(14.2) the safeguarding duties apply to an adult who 1) has care and needs for support (whether or not the local authority is providing this) 2) is at risk of or experiencing abuse 3) as a result of support needs is unable to protect self from risk of or the experience of neglect or abuse.
Interestingly emotional needs are now classed as care needs in the Care Act - so by definition clients in need of emotional support ie in therapy could meet the new eligibility criterion.
Where is the procedure within organisations under the PSA to report individuals who have been struck off to local authority safeguarding boards? This would be an interesting freedom of information request.
Great blog btw - have been reading both yours and Phil Dore's for some time with interest, first time commenting though.

Patrick Killeen said...

The Accredited Registers are based on a statutory register of registers, making them literally a form of statutory regulation in their own right. What form would you want “statutory regulation” to take instead?

Protected Titles offer no more safeguards from unregulated practitioners than Accredited Registers: nothing stopped Derek Gale from practicing “Psychodrama” after being struck of the statutory register of Art Therapists; and if someone is struck off the statutory registers of Chiropodists or of Physiotherapist they are free to carry on regardless as a foot heath practitioner or as a sports injury massage practitioner. It’s not the case that the Accredited Registers offer less protection, they just don’t give the illusion of protection where there is none.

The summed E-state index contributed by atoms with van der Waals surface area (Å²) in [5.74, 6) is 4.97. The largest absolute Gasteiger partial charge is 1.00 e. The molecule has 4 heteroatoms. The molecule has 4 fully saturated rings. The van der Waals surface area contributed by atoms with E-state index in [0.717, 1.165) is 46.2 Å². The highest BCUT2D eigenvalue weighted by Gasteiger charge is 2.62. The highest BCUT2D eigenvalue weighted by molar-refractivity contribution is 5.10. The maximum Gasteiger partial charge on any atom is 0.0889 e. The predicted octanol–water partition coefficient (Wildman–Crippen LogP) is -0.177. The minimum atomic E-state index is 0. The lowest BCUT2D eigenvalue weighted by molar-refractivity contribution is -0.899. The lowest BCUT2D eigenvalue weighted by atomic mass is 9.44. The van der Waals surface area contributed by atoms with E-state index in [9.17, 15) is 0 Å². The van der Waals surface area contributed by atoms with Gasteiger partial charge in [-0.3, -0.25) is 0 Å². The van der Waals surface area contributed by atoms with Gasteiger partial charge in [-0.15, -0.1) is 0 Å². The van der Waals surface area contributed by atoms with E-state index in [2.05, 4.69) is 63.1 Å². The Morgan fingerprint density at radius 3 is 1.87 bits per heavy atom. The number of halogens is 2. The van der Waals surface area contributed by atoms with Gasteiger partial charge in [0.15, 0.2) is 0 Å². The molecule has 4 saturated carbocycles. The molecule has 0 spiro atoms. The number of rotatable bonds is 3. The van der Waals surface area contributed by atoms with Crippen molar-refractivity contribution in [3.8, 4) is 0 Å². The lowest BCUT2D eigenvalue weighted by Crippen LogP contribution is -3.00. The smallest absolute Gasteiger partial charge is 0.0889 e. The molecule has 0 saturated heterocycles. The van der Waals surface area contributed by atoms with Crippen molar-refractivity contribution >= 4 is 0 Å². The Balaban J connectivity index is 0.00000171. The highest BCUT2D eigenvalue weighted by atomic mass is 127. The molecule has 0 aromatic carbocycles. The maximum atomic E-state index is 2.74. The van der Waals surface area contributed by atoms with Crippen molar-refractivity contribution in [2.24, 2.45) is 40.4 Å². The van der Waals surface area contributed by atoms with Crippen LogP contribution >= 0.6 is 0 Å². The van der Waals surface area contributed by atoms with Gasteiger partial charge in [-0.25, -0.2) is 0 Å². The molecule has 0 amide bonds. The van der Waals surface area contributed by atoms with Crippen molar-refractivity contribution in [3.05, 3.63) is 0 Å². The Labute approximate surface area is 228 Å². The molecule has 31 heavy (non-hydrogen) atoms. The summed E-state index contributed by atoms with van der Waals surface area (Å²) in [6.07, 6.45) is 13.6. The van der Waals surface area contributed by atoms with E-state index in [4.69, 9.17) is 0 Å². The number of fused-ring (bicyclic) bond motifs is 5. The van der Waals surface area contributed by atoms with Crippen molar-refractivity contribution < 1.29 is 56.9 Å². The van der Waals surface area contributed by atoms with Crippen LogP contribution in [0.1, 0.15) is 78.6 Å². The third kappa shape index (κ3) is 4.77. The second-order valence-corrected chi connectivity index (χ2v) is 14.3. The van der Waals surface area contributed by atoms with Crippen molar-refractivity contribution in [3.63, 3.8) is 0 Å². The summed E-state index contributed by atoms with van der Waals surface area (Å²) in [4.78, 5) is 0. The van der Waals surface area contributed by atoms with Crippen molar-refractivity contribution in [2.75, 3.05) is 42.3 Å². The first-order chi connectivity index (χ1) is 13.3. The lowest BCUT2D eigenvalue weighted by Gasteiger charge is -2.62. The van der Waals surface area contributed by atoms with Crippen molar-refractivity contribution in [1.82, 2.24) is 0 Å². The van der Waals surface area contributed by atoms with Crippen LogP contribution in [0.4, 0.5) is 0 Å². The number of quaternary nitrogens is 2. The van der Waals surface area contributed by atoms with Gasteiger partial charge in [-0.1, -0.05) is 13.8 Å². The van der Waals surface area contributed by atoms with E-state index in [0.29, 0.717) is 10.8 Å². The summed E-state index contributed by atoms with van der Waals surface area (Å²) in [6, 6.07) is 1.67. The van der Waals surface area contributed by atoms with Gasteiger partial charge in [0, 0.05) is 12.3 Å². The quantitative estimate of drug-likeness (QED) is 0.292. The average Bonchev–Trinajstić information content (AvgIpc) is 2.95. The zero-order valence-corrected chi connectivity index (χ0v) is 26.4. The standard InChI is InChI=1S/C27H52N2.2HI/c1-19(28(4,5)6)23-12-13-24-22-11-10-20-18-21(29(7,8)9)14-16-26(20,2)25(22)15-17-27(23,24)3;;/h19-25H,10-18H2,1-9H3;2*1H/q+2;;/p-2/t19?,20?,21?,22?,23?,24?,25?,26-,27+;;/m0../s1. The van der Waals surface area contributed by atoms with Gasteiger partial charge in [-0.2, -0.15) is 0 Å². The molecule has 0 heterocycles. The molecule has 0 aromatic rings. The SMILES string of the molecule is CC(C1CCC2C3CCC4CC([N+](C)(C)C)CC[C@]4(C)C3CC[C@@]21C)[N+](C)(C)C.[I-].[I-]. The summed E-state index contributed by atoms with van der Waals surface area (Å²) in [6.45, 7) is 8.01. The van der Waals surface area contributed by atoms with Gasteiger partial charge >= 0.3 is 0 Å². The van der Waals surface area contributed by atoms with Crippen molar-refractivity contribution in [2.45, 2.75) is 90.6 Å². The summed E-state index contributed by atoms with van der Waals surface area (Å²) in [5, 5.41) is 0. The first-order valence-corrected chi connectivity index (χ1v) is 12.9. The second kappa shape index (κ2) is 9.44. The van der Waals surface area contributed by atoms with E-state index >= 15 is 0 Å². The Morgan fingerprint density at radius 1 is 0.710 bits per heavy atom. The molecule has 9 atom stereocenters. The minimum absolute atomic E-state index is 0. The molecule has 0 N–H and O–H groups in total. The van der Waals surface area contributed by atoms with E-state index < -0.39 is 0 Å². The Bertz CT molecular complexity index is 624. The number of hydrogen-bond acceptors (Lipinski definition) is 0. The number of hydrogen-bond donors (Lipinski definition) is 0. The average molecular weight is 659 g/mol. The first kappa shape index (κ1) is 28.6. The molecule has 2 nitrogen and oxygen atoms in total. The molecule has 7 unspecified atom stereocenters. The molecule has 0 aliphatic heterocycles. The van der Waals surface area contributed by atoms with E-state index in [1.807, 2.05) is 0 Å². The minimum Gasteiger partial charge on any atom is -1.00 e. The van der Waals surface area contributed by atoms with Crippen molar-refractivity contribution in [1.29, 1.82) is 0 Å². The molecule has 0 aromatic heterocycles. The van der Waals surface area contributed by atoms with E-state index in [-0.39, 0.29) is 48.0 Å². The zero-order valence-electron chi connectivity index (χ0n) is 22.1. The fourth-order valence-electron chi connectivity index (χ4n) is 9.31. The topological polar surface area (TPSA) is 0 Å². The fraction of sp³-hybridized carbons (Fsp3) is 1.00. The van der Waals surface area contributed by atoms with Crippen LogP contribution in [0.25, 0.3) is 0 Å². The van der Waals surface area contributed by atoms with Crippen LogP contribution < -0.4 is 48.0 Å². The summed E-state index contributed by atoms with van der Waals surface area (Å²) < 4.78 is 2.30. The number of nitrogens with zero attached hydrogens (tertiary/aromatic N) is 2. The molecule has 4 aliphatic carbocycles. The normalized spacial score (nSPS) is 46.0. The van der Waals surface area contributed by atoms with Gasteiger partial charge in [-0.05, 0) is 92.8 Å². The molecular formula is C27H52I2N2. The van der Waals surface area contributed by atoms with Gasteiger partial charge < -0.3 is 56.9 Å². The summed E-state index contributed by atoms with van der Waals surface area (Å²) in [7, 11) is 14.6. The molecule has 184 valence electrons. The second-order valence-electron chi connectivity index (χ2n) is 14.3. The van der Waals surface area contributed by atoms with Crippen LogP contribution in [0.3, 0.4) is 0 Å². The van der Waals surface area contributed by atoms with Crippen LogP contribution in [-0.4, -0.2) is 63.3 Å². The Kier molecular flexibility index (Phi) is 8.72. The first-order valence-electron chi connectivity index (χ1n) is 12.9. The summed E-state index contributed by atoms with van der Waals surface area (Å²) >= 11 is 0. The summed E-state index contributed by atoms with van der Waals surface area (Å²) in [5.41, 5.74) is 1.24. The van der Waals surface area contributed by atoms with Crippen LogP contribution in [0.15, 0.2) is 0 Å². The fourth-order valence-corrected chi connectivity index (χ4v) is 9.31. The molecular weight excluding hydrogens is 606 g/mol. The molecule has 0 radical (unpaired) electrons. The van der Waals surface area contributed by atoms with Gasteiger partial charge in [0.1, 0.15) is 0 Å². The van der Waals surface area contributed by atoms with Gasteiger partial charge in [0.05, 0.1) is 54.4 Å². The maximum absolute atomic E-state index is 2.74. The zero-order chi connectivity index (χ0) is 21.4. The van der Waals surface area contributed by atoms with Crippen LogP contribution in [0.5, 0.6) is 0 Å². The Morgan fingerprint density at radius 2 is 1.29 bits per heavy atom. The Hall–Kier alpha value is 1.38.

They’re interesting points that you make about the Health Care Act (2012). From my experience of the PSA you wouldn’t need to make a Freedom of Information request to find out where they stand, I’d be surprised if they didn’t answer a simple email from you.


Interested reader said...

Hi Patrick,
I'm pro statutory regulation, for all the reasons you and Amanda highlight. The system doesn't work as it stands. I don't think you can have half measures, with some practitioners using protected titles and others not. As you point out, you can be struck off as a HCPC registered practitioner, set up under a different, un regulated title and continue to work with vulnerable people. It is overly confusing for clients and hard to navigate, in a time when the client is often in a difficult and distressed place (hence their search for a therapist). I don't think it is an impossible task to define the work talking therapists do, to outline the initial and ongoing training necessary and clarify the ethical guidelines that are essential to adhere to. Yes, the PSA is a good start, but I would like to see it as a stepping stone to statutory regulation that does offer more protection and consequences (ie not working with vulnerable people) when serious ethical breaches have been identified.
I also agree with yours and Amanda's stance that clinicians/therapists/counsellors etc have a responsibility to advertise and promote the regulation that does exist so that unscrupulous individuals are recognised as such.
I'm sure the PSA would reply, it was just a pondering on my part though, curious as to whether the changes to the care act in April had any bearing (I think they do) and wondering if these dots had been joined up (I don't think they have). I don't intend to persue it.